Legislative Council: Wednesday, May 18, 2022



Questions on Notice

The Hon. N.J. CENTOFANTI (Leader of the Opposition) (15:51): I move:

That, during the present session, once a notice of question has been given and placed on the Notice Paper pursuant to standing order 98b, an answer to the question shall be delivered to the Clerk, pursuant to standing order 98c, not more than 30 days after the date on which it had been first printed on the Notice Paper.

It has become apparent early in this parliamentary term that the Premier, Peter Malinauskas, the Leader of the Government in this house, their ministers and the Labor government want to keep South Australians in the dark. In their true form, Labor is once again showing their contempt for democracy by not continuing with the Liberal government's changes to parliamentary sessional orders.

When we came to government in May 2018, we—that is, the then Liberal government—committed to being transparent and accountable to the South Australian people and implemented changes to the sessional orders, ensuring that questions with notice receive answers within 30 days—within one month. We did this because it was the right thing to do, because it was the honest thing to do and because it was what the people of South Australia deserved.

Mr President, let me step you through the history of questions on notice in this chamber from 2014 to 2022. Between 2014 and 2018, when Labor was in government and the Leader of the Government in this place was a minister in the Weatherill government—and indeed also Leader of the Government during that time—there were 138 questions taken on notice. Of those 138 questions only 52 were answered.

I am sure all of us can do the maths to work out that 86—or roughly two-thirds—of those 138 questions were not answered, delivering an answer rate of just 37.7 per cent. Essentially, for every two out of three questions that the Labor government promised they would bring back an answer for, they did not. The stats do not lie.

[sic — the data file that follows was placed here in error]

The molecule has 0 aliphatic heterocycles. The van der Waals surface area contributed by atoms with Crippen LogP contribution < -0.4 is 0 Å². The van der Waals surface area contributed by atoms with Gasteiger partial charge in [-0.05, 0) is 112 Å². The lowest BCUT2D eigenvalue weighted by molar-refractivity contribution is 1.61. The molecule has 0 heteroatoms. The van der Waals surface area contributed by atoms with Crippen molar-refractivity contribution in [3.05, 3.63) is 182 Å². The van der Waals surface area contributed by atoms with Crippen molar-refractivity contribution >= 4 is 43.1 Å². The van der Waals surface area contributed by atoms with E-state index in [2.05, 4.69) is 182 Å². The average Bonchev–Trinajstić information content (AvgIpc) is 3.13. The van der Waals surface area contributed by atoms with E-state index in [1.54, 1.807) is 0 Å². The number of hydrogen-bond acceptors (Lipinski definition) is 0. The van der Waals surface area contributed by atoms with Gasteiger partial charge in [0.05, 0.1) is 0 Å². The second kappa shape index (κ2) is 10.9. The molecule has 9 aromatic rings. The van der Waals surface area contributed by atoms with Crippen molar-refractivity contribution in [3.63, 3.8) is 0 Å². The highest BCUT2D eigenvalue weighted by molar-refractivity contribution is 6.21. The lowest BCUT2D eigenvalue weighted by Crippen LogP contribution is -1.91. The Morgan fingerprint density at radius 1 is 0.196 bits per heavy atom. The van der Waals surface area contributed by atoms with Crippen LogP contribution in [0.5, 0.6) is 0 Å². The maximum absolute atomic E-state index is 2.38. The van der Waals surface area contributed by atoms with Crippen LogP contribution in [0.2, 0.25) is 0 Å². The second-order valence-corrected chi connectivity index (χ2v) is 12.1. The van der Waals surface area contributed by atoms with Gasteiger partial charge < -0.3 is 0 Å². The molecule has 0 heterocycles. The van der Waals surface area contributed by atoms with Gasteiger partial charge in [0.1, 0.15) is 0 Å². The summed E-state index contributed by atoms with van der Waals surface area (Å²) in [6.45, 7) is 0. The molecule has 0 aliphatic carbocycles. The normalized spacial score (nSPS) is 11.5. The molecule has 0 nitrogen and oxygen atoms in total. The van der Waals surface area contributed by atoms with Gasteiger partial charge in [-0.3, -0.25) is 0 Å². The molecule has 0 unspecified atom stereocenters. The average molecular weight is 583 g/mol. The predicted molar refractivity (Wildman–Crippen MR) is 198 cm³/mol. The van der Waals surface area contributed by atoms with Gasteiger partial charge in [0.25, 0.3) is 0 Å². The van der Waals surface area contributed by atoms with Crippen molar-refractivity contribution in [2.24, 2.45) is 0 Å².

Let me move to between 2018 and 2022. Between 2018 and 2022, when the Liberals were governing this chamber, when the Liberals ensured we were transparent and accountable by changing the sessional orders, there were 173 questions taken on notice. Of those 173 questions taken on notice all of them were answered—I repeat: all of them were answered. We had an answer rate of 100 per cent. Not only were they answered but the answers were given in a timely fashion, because we believe in being transparent.

This current government clearly does not believe in being honest with the South Australian community, they clearly do not believe in being transparent with the South Australian community and they clearly do not believe in being accountable to the people who showed them faith in electing them on 19 March—and shame on them.

We have already seen in this chamber, two weeks ago, that they are not prepared to answer our questions and, what is more, using every excuse under the sun to not answer our questions. Is this what they think the people of South Australia deserve? Well, I hope not. The Labor government promised that they would hold their government to a higher standard, but those promises, like most of the promises we see from the Labor Party, are empty.

I stand here today to say: enough is enough. I did not want to move this motion. I went to the Leader of the Government and I asked him to move this motion himself, but he, his Premier and his government refused. So again, I stand here today moving this motion to ensure that the Malinauskas government is held to account and that questions on notice are answered within what I think is a very reasonable time frame of 30 days.

I am sure the public of South Australia also think it is reasonable to have questions answered within a 30-day time frame. We could do it when we were in government; I am not sure why they cannot. It is a sad state of affairs when the opposition and the crossbench have to force the government to be open, accountable and transparent to the people of South Australia.

Debate adjourned on motion of Hon. I.K. Hunter.